By Iota Sykka | ekathimerini.com
Project to rescue ancient Egyptian temple at Brexiza is saved.
A 2.1-meter statue of Isis, holding roses. The rose was Aphrodite’s flower and a sacred plant in Egypt.
It was one of the Culture Ministry’s grandest plans for the Olympics – but was never implemented. Highlighting the Egyptian temple at Brexiza as part of an archaeological and tourist itinerary that would have included the site of Rhamnus, the Marathon Museum, Tymbos and the Tsepi cemetery would have been an interesting project for an archaeological site in Attica that is significant both for its size and the finds that have been unearthed there.
That was the theory, but in practice the prefecture rejected the project. Now it has been saved at the last minute at the initiative of Culture Ministry General Secretary Christos Zachopoulos, who has found a way to include it as a sub-project to technical work on the Lavrion mines, thus securing the sum of 400,000 euros, which will come from Third and Fourth Community Support Framework funds.
Iphigenia Dekoulakou, excavator of the Egyptian temple and an archaeologist with 35 years in the field, sounded the alarm. “The walls must be stabilized or the temple will collapse. Fragile materials and damp are the temple’s basic problems.”
A visit to Mikro Elos in Brexiza on the borders of the Marathon and Nea Makri municipalities is revealing.
Partly underwater, partly overgrown with weeds and separated from the sea by a road, the site is eye-catching. Dotted about are statues of Osiris and Isis – copies of course, as the originals are in the Marathon Museum.
The excavation is barely complete and the need for stabilization and conservation work is urgent.
One of the most recent finds was a bronze head and hand that were taken for restoration to the Piraeus Museum, which is the only place that has the appropriate workshop.
The pool, which is half inside, half outside the fence “was something common in villas on the outskirts of Rome,” explained Dekoulakou. They were used mainly to raise fish and were always close to the villa. “They were common there, but here it is a unique find.”
Since 2001, when she began exploring the site, Dekoulakou observed that the temple surrounds a four-sided court, with sides of unequal length ranging from 60.5 to 64.6 meters, onto which opened four grand portals, one on each side. “The entrances had marble steps, thresholds, pilaster strips and lintels, on the exterior of which is a relief of a solar disk with a tail. To the right and left of each of the entrances were four marble pedestals for statues, two inside and two outside the gates.”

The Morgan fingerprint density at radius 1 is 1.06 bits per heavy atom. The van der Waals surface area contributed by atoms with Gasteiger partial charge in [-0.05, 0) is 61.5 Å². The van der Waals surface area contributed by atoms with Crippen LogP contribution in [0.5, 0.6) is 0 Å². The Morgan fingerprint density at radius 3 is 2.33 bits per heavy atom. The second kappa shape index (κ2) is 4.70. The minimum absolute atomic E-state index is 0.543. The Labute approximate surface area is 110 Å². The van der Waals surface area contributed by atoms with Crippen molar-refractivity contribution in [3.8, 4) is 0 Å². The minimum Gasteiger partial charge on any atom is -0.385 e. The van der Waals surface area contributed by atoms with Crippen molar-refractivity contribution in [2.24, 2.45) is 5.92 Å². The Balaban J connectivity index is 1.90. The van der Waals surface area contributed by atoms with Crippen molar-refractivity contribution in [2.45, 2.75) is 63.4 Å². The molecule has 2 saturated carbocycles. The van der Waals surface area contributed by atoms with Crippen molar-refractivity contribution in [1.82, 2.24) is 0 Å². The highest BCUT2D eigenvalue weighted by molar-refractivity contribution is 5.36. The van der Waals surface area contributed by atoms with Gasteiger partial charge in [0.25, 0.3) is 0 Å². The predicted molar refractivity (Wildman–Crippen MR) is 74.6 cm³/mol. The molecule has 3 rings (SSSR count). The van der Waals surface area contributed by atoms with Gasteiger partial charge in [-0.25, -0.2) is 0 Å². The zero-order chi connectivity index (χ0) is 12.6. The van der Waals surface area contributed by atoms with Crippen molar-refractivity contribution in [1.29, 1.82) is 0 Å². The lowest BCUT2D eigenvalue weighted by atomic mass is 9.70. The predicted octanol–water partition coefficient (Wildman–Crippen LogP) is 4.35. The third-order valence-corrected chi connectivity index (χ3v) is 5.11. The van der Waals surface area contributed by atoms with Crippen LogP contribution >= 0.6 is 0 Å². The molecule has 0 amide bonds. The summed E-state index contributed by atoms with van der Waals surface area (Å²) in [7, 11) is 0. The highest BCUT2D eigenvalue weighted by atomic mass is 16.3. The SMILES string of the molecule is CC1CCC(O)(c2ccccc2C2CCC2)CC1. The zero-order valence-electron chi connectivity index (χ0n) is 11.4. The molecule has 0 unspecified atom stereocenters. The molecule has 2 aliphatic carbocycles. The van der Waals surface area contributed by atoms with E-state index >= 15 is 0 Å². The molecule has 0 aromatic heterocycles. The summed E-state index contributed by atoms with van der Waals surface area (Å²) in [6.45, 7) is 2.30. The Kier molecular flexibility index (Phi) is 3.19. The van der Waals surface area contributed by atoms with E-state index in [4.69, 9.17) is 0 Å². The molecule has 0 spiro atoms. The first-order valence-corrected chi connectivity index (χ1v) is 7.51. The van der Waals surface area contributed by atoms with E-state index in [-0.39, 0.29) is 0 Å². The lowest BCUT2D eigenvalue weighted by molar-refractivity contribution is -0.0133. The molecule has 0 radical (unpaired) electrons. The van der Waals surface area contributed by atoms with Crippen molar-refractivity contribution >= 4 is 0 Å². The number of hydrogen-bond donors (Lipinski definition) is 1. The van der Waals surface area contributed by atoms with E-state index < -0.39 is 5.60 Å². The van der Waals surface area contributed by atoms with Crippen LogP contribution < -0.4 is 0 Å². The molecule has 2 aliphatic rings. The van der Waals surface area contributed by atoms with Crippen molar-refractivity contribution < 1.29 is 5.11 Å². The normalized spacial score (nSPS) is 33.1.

The entrances were like bastions and emulate the style of Egyptian portals. Since the discovery of the first two Egyptian-style statues on the site in 1968, six statues have been found, including an intact marble sphinx, a gray stone sphinx in two pieces and a portrait of Polydeuces.
Dekoulakou told us how, when she first went to the site in 2001, she saw what looked like little mounds, as if antiquity thieves had been at work. “We started there to see what they had taken. But we discovered the south portal. We realized there were four and we found them all.”
In fact the site had not been raided: “They had dug a hole but luckily that hadn’t found the two large statues of Isis and Osiris; they missed them by half a meter.”
What more does the excavator expect from the dig? “Sculptures and the rest of the architectural shape of the temple. But the stabilization work has to come first.”
Seventy rare oil lamps
Among the outstanding finds from the Brexiza site are 70 large lamps, the only ones of their kind. As Dekoulakou points out, “it is their size – 40 centimeters wide from the handle to the wick and 12 centimeters high – that makes them unusual. On them are relief busts of Serapis and Isis.”
What are they doing at Nea Makri? “It is not a question of the area but of the cult. We have evidence from a 4th century BC inscription that a temple to Isis was founded in Piraeus. The cult of Isis and the Egyptian gods gradually spread throughout the Roman world. In Greece, it was linked to Demeter and Aphrodite, because the goddess possesses features that can be adapted to the cult of the Greek deities. She was the protector of agriculture in Egypt, the god of love and marriage, the protector of women.”
Article from: http://www.ekathimerini.com/4dcgi/news/content.asp?aid=80105